I think cauliflower is one of the most overlooked veggies around. But it's time for it to start gaining some culinary status! It can be boiled...
I think cauliflower is one of the most overlooked veggies around. But it’s time for it to start gaining some culinary status!
It can be boiled, steamed, roasted, pickled or eaten raw. Typical preparations include steamed and topped with cheese sauce or used in a creamed soup. But, hey, there are a ton of ways to cook this tasty and healthful vegetable.
During the low-carb craze, it got a bit more attention by being turned into “whipped cauliflower” as a substitute for whipped potatoes. I really like cauliflower steamed with potatoes until totally tender and then whipped together in the traditional manner to make a great-tasting variation on a familiar side dish.
Most common in our markets is white cauliflower. But a close cousin is the more exotic-looking green Romanesco with spiraling florets, and then there is the newcomer, the sunny-hued cultivars, Orange Bouquet and Cheddar. And occasionally you will find an Italian heirloom purple cauliflower, which turns green when cooked. All can be prepared the same ways, but remember that the vegetable’s color can affect the appearance of the finished dish.
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In some cuisines, such as East Indian, the cauliflower is highly regarded, starring in curries, pakora — those addictive fritters that I love — and rice dishes.
Vij’s, located in Vancouver, B.C., is one of my favorite Indian restaurants; Vikram Vij, chef-owner, is king of this cuisine in the Northwest. Now 12 years old, the restaurant is still humming away, packed night after night. The wonderful thing is that Vikram and wife Meeru Dhalwala have a new cookbook out, “Vij’s: Elegant and Inspired Indian Cuisine,” full of scrumptious recipes that are really doable for home cooks, too. Their Cauliflower Rice Pilaf, made with the requisite and fragrant basmati rice combined with sautéed cauliflower spiced with cumin, clove and turmeric, is fantastic as a vegetarian entree when topped with the recommended yogurt or raita or as an accompaniment to grilled or roasted chicken.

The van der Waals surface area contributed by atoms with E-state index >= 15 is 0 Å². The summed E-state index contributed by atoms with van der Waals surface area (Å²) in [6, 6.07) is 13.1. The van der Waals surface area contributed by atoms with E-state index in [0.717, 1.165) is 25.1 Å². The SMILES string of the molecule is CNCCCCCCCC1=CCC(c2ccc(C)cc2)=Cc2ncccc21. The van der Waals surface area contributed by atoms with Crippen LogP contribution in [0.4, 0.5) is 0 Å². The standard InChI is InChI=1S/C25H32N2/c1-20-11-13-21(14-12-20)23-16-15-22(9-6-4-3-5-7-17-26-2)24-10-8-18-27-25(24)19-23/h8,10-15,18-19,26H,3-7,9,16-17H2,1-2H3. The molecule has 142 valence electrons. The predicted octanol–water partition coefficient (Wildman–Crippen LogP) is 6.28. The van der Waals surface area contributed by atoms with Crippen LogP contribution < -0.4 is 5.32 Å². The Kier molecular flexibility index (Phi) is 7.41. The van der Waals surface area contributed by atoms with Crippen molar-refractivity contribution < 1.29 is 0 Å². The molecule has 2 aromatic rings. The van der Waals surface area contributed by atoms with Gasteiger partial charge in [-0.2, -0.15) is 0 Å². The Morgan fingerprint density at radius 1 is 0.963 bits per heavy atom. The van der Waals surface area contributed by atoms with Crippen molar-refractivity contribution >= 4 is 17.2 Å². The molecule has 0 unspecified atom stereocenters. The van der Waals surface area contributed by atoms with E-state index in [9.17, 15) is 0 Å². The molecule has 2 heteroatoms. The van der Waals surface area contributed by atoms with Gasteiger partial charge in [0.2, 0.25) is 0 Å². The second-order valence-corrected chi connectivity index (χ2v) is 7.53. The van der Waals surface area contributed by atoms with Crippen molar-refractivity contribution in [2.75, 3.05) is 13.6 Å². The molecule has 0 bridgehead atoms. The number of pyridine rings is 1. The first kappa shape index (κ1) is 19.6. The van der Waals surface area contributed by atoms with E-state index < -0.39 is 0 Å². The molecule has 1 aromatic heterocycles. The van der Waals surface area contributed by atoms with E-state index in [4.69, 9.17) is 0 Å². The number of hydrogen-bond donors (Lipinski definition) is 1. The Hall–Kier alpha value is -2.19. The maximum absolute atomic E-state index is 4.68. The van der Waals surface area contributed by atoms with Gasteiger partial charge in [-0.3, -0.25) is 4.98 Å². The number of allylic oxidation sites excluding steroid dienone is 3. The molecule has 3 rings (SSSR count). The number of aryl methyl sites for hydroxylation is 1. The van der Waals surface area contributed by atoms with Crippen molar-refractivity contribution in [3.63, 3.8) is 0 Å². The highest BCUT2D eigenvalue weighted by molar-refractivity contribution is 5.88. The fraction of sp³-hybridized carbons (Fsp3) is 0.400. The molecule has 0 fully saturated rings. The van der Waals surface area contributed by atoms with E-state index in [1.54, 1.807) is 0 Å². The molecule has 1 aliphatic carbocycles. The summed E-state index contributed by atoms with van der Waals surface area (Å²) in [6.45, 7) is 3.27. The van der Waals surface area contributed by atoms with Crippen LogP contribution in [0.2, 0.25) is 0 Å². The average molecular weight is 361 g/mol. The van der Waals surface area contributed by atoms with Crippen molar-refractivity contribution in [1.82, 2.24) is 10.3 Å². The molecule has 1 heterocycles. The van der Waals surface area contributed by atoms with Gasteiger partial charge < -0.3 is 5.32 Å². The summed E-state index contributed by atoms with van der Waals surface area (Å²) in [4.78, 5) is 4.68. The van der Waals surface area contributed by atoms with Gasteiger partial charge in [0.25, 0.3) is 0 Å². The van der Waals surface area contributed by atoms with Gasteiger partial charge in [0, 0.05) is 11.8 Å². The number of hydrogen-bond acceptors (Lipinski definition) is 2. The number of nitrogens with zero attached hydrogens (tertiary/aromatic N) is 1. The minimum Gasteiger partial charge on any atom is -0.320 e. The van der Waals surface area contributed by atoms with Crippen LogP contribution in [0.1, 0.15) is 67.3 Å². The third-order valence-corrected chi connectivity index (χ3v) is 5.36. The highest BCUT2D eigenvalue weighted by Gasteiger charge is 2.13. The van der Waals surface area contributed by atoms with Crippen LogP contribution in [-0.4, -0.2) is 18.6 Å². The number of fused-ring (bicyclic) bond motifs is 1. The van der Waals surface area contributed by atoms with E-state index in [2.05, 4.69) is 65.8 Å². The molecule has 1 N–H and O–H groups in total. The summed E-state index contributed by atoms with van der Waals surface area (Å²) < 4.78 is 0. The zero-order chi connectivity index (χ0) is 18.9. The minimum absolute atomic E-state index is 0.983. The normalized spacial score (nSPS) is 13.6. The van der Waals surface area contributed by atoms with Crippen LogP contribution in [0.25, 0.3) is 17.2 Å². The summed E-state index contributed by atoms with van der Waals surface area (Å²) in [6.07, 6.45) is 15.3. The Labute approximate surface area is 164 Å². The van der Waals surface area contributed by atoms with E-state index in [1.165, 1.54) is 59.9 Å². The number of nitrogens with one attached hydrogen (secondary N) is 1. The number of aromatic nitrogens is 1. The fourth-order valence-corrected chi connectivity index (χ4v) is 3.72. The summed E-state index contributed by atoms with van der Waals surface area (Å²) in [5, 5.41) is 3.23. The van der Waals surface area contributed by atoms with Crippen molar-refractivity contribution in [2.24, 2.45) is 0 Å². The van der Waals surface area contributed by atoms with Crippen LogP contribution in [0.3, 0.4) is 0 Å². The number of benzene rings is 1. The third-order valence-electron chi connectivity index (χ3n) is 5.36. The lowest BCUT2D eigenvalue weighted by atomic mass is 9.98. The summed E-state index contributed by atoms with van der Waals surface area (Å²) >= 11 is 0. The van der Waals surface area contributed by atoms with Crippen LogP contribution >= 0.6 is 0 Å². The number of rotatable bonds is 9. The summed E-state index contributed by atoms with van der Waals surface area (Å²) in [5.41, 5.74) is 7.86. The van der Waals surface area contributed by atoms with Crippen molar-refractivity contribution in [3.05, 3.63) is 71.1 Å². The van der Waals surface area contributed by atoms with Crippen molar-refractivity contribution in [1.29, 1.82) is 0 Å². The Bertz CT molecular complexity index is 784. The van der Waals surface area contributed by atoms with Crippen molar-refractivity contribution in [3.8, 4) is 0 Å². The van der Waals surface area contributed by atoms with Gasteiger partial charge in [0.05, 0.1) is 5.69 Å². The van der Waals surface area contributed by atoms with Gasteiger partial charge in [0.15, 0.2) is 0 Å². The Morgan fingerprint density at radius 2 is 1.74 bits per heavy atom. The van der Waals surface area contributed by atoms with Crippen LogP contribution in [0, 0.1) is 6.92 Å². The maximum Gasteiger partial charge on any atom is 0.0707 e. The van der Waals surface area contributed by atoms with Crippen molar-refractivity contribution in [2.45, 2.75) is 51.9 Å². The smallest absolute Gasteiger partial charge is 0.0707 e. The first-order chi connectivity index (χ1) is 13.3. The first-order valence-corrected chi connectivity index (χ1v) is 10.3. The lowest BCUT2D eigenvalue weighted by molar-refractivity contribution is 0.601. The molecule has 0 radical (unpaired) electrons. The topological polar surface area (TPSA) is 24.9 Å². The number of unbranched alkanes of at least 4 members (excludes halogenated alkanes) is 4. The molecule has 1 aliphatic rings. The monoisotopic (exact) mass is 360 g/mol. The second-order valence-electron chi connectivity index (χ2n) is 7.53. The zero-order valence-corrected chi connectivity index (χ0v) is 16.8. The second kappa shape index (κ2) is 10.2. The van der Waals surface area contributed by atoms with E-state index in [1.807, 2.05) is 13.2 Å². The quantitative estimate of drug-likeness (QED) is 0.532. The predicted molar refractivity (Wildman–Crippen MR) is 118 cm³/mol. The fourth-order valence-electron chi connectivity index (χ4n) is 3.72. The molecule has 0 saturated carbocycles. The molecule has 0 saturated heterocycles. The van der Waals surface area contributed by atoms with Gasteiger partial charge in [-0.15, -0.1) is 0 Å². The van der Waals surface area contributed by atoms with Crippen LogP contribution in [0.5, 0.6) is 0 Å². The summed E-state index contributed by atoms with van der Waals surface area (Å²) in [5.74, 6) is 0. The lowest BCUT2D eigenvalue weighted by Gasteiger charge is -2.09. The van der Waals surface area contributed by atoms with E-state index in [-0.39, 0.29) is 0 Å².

Moving back to a bit more traditional preparation, but using an innovative seasoning profile, I have created a recipe for a Creamy Curried Cauliflower Soup. Curry powder and cumin give this soup a big flavor “pop,” and a potato cooked in it adds a nice creamy texture.
As a side dish, roasted cauliflower is a particularly underused preparation. When oven roasted, cauliflower’s sweetness is intensified, giving it a delectable new character. This is especially true in my recipe for Roasted Cauliflower with Cherry Tomatoes & Olives, where it gets added sweetness from the tomatoes plus a tangy salty bite from calamata olives.
And, as tradition calls for, good old cheddar-and-cauliflower had to come into play somewhere. So I developed a recipe for Cauliflower Cheddar Custard in which chopped cauliflower is cooked in milk, then mixed with egg and cheddar cheese, and baked in individual ramekins. This rich and delicious savory custard is delightful as a light lunch or supper — just serve with a green salad — or as a decadent accompaniment to a juicy grilled steak.
So, however you cook it, I hope you will try some new and exciting variations on that often overlooked veggie, the cauliflower.
Chef Kathy Casey is a food, beverage and restaurant concept consultant and food writer. She owns Kathy Casey Food Studios. Her “Dishing” column appears the first Wednesday of the month in the Seattle Times Food section.